The hypotheses of the three articles varied greatly. Dias stated that the change in the global climate has led to rising sea surface temperatures and ocean acidification, which jeopardized coral reef survival. With this sentence, Dias made it clear why his study efforts were so urgent. Nilsson followed a similar pattern when he clearly stated his concerns for the inability of coral reef fishes to acclimate to rising water temperatures. De’ath’s hypothesis was stated in the abstract, which said that his study suggested that the increasing thermal stress may be depleting the ability of Great Barrier Reef corals to deposit calcium carbonate. Thus, the hypotheses of all three articles were given. I also found that Dias, De’ath, and Nilsson all had a nice way of arranging their data, which allowed the information to build to what the experimental design included and what the researchers were hoping to accomplish from this experiment.
The sample selection among the three articles showed great contrast. The Dias paper used nine reef-forming coral species, while De’ath’s experiment studied 328 colonies of coral from the same genus, Porites, which is a stony coral. Nilsson studied adults of two species of coral reef fishes. For Dias’s paper, the methods were easy to follow and seemed easy to repeat, while De’ath’s methods were harder to follow, for the details did not appear to all be listed. The Methods section of the Nilsson article was both valid and delivered with enough detail that another group could perform most of this study again. Only most of the experiment, because although the article listed when and where the experiment was conducted, the number of each species of adult coral reef fish caught and analyzed was not given in the Methods sections of the paper. This information is crucial, because a small sample size could invalidate the data, while a large sample size could support the data more accurately. Furthermore, if one species of coral reef fishes had a much larger or small number than the other species, the data would also not be well represented in the results found by this study. The number of samples for both of the other articles were given.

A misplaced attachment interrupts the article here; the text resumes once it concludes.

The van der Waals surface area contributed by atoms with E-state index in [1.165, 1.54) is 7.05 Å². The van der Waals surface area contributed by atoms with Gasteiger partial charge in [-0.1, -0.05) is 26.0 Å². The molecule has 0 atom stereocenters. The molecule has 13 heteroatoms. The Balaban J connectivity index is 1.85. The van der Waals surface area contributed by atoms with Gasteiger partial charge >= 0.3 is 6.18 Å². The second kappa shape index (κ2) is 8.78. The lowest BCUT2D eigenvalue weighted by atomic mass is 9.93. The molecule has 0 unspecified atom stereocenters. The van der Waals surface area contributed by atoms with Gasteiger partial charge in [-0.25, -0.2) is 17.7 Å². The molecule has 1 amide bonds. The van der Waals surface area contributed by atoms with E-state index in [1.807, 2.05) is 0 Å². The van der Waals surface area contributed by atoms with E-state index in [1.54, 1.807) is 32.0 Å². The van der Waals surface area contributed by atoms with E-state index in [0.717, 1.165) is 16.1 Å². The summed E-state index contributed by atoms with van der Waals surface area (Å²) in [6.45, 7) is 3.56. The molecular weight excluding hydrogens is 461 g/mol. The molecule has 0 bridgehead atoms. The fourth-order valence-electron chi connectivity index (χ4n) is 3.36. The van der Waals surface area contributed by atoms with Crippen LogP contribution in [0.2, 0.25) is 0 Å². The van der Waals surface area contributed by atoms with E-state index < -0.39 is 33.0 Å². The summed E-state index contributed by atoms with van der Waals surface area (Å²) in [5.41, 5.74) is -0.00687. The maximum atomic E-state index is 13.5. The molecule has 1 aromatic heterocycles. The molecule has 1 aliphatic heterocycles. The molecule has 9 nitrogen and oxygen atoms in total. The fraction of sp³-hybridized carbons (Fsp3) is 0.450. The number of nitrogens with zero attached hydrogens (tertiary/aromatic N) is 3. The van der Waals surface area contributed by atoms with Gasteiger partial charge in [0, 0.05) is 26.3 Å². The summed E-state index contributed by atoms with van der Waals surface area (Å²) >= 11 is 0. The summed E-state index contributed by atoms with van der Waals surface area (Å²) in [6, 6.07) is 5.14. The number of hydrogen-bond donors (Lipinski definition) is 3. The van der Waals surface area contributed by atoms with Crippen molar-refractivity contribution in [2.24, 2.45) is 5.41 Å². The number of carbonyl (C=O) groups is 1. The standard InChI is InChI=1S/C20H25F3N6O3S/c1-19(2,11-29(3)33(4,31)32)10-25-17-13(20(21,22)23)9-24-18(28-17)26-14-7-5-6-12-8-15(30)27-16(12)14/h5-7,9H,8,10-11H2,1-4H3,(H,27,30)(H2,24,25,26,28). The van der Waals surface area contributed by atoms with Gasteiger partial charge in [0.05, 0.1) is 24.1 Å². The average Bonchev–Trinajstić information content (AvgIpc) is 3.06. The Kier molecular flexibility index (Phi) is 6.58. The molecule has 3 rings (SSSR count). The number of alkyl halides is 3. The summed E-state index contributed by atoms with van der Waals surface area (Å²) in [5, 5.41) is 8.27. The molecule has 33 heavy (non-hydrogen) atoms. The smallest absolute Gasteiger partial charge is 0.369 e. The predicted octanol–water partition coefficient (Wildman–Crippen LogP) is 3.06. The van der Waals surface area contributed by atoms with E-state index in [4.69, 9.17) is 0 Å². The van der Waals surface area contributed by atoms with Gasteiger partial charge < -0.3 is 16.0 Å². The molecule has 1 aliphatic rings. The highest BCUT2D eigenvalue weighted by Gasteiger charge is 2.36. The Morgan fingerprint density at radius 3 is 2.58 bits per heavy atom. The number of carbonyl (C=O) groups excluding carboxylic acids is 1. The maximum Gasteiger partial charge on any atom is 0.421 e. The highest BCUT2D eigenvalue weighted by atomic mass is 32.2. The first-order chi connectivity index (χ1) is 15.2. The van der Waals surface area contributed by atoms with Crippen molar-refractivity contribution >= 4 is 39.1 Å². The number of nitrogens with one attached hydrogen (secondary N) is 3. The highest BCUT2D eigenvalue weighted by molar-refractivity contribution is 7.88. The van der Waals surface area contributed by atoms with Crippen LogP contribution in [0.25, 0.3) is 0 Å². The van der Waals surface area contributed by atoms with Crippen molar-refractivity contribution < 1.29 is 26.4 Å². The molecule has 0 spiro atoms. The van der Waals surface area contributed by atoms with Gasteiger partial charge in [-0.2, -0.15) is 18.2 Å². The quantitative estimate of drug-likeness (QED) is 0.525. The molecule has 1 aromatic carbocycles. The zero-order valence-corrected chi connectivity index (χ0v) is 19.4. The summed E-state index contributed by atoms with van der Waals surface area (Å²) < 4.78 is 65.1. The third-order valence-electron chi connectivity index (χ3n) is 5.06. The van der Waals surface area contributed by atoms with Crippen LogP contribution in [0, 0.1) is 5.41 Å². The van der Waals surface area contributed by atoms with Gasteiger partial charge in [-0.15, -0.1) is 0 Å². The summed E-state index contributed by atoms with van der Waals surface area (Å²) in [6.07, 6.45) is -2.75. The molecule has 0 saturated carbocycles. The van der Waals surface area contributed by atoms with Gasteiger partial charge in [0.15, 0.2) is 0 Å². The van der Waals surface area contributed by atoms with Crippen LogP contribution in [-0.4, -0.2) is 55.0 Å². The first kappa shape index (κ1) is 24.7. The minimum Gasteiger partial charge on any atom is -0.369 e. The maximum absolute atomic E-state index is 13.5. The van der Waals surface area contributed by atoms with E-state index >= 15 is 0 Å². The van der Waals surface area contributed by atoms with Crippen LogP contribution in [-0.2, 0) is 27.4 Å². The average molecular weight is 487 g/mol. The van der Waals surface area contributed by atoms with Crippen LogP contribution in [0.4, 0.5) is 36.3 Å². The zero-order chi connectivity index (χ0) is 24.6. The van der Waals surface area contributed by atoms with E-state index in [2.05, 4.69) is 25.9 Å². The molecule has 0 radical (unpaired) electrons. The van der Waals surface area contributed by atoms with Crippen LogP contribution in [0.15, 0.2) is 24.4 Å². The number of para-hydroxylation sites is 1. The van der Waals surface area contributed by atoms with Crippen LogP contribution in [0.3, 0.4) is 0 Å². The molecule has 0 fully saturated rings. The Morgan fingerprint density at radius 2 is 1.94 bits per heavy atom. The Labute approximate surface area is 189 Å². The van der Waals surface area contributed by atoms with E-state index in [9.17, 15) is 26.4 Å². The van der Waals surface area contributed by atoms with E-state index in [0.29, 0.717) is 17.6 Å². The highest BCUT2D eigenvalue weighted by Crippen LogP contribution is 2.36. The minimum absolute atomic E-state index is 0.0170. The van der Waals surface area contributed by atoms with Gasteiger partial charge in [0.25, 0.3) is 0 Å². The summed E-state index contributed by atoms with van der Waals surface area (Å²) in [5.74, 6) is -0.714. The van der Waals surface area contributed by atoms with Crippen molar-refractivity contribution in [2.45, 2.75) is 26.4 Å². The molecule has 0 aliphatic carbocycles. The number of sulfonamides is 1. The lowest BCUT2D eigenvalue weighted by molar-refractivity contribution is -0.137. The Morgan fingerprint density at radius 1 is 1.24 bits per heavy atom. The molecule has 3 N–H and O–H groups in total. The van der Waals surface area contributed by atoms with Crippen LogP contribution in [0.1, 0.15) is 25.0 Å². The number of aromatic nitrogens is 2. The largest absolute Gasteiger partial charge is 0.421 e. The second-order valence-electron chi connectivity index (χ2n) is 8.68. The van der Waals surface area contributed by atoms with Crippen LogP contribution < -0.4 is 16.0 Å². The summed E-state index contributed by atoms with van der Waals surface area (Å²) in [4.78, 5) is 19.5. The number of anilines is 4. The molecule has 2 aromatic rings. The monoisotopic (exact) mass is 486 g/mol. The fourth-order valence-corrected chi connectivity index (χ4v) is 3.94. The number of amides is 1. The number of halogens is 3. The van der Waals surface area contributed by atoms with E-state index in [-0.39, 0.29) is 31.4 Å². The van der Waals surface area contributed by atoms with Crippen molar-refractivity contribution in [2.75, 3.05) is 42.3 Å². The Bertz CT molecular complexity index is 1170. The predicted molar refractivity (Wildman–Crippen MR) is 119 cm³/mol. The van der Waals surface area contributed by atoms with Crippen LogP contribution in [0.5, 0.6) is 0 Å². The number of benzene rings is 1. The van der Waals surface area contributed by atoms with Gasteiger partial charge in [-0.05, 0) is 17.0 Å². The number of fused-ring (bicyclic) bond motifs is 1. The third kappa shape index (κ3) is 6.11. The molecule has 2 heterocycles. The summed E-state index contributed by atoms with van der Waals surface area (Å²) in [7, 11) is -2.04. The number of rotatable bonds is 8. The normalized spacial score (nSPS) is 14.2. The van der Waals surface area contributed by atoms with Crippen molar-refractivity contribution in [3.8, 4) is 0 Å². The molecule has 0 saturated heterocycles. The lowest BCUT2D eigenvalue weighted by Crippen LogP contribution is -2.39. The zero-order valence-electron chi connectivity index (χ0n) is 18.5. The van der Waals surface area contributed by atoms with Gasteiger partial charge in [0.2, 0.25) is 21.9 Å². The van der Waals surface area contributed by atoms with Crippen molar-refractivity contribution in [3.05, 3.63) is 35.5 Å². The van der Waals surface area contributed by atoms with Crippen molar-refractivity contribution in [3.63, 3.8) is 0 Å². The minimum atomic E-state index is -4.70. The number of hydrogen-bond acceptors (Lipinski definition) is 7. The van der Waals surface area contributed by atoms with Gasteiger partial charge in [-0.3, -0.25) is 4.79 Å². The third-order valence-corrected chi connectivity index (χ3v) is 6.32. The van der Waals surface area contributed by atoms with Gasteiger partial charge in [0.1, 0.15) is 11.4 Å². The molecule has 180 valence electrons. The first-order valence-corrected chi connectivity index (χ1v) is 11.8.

While some articles had strong Methods sections, others were missing key components. The experimental design for the three articles chosen all seemed valid. De’ath’s study seemed valid for the experiment being conducted, though I am unsure that this study could be repeated using the paper alone. The experimental design did make sense overall, in that Porites is commonly chosen for sclerochronological analyses because they have annual density bands that are widely distributed. Portites coral also has the capability of growing for hundreds of years, so choosing this genus of coral for a large analysis made sense. Using the three growth parameters De’ath mentioned—skeletal density, calcification rate, and annual extension rate—are good parameters to look at in a genus of coral that has such a long life span. Dias justified every step of his experimental design, making it easy to repeat the process. For instance, Dias utilized contrasting morphologies, because they have different susceptibilities to thermal stress, giving the overall results more credit. These corals were held in captivity for several years, giving the researchers knowledge of the corals’ thermal history. Twenty fragments were cut from each of the nine species, half of which were used as a control. Sources of variations were eliminated in this process by cutting only one coral from each colony. These methods appear valid, and each is given a reason as to why a scientist would conduct the experiment in this way, making the overall flow of the methods logical and easy to follow. This was similar to De’ath’s paper in that De’ath listed the parameters used to test the samples, and he mention that Porites has such a long lifespan, so these types of corals have been proven to record environmental changes within their skeletons. This statement justified why De’ath chose this coral and explained why these particular parameters were chosen.